I certainly can't take up this complaint to any great depth here, but listening to "Abigail" tonight and looking at what I wrote last year, I was reminded of it by some of the lyrics. My response to it is more complex now. The metaphor in the third and fourth lines, "can you feel my heart / in the palm of your hand", is magnificent because it packs so many details into such a small space. The way we talk about the people we love sounds superficially like the way we talk about objects: "she's my girlfriend," "he's my husband," and so on. The resemblance is superficial not because the reality of love is not at all like property ownership, but because it's much more complex. When you are mine, part of you - in a very real sense - does belong to me, at least as long as you will let it. But because I care for you, I can't do whatever I want with that part of you, like I could if it were just any other thing I owned. It's really like something of yours lent in trust to me; I have a great deal of influence over it, power over it, but it may not ultimately be mine unless I treat it the right way. In Merritt's metaphor Abigail's power is made tangible and physical, the narrator's vital organ in the palm of her hand, vulnerable, with the potential to be crushed, and with it his love and life. And it's the narrator who points this out to her, his entreaty to her not to break his heart.
That's a lot from two lines, but it's enough. Enough for the song to sink its hooks into me (along with the aforementioned woom-woom noise and repeated utterance of a woman's name). This is important, because as it stands "objectively" and "correctly" understood the content of the lyrics makes it more of a historical study. The narrator, already considered a man next to Abigail's youth (when he comes home, she'll be a grown woman), must leave her because he is obliged to leave to fight in a war. The question isn't, why is his heart in her hand, but, what would cause it to break? The lyrics imply that it would hurt him more if she didn't find a new love while he's away, than if she held out for him. So would it break his heart if she stayed in love and waited for him? That seems paradoxical, but remember that part of her holding his heart is that he cares enough for her to let her hold it. So I lied. The song isn't totally a historical study, a run-through of one of the tropes about love in our collective societal stock. It's "if you love something enough, you'll let it free" coming back to bite us on the ass. I've broken up with someone because I cared for her enough that I thought it was the better thing to do for her sake. But "Abigail" feels like a noisy translation of that feeling. The narrator is weighed down by duty, it's everywhere: he's got duties to his country and the men and women in it, including Abigail, but they don't arise out of his love for her. If he doesn't go help fight the "evil wind" "blowing / through the land", they'll lose, because "they need every man / to drive it away". If they lose, there is no him and Abigail, anyway. That's remote enough from my experiences that it dilutes the power in the metaphor I identified and expanded on before. What's troubling the love between Abigail and the narrator is more external to them, less a matter of whether or not they fit together the right way.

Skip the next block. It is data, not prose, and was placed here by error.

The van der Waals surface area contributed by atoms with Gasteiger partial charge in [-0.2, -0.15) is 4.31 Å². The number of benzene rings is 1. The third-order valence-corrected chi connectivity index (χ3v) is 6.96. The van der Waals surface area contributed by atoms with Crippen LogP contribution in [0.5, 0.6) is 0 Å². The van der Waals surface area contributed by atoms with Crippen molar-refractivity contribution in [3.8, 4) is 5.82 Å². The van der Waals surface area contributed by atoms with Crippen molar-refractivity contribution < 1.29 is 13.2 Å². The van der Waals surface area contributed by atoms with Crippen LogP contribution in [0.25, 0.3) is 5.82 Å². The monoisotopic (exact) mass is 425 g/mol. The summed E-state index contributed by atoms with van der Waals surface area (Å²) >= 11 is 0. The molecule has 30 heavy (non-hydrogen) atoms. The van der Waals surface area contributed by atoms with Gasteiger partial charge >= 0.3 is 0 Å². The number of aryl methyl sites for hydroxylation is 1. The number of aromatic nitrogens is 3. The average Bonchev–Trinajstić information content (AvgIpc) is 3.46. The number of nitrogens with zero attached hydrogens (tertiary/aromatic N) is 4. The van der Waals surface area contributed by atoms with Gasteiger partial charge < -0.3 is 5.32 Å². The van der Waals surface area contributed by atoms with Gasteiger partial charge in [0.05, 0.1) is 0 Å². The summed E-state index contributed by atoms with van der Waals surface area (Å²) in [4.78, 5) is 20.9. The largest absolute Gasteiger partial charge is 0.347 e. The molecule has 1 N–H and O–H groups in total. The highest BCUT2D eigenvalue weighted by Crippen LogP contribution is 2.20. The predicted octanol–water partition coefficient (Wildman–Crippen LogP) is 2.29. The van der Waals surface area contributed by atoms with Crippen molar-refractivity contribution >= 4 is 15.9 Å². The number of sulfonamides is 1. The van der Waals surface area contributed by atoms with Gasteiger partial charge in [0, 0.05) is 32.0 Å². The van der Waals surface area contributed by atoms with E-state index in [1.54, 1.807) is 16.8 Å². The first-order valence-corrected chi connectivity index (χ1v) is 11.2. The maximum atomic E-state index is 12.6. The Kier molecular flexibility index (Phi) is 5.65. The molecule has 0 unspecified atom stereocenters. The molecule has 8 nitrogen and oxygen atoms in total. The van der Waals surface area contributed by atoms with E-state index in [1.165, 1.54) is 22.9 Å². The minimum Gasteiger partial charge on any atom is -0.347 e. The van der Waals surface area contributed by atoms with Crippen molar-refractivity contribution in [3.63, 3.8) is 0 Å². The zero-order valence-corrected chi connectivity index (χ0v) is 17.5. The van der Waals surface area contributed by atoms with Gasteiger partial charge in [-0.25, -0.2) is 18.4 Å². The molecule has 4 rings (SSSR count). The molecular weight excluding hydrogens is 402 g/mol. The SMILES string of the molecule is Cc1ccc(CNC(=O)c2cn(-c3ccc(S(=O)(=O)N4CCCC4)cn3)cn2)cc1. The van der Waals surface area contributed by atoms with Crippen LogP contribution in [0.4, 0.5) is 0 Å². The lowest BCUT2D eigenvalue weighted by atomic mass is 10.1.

The stuff about his heart in the palm of her hand I have to expand on to explain why it seems powerful to me, why I perk up when I hear it. The other stuff I have to expand on in order to explain why I don't perk up, why things get more muddled, why I just chug along, hearing the words feeling something but being unsure why it was awkward.
Near the end, I kept getting the sensation that the lyrics were building up to something much more profoundly meaningful than before, but I was let down slightly by the end when I realized that it didn't sound that surprising. Then I realized that the music builds up toward the end, with the added layers from drums and strings combining with the ending cascade of lyrics which keep a similar rhythm until that rhythm is broken with the last "alone / Abigail / belle of Kilronan".
I feel tempted to make a joke about Tesla's cover of "Signs", but this is nice.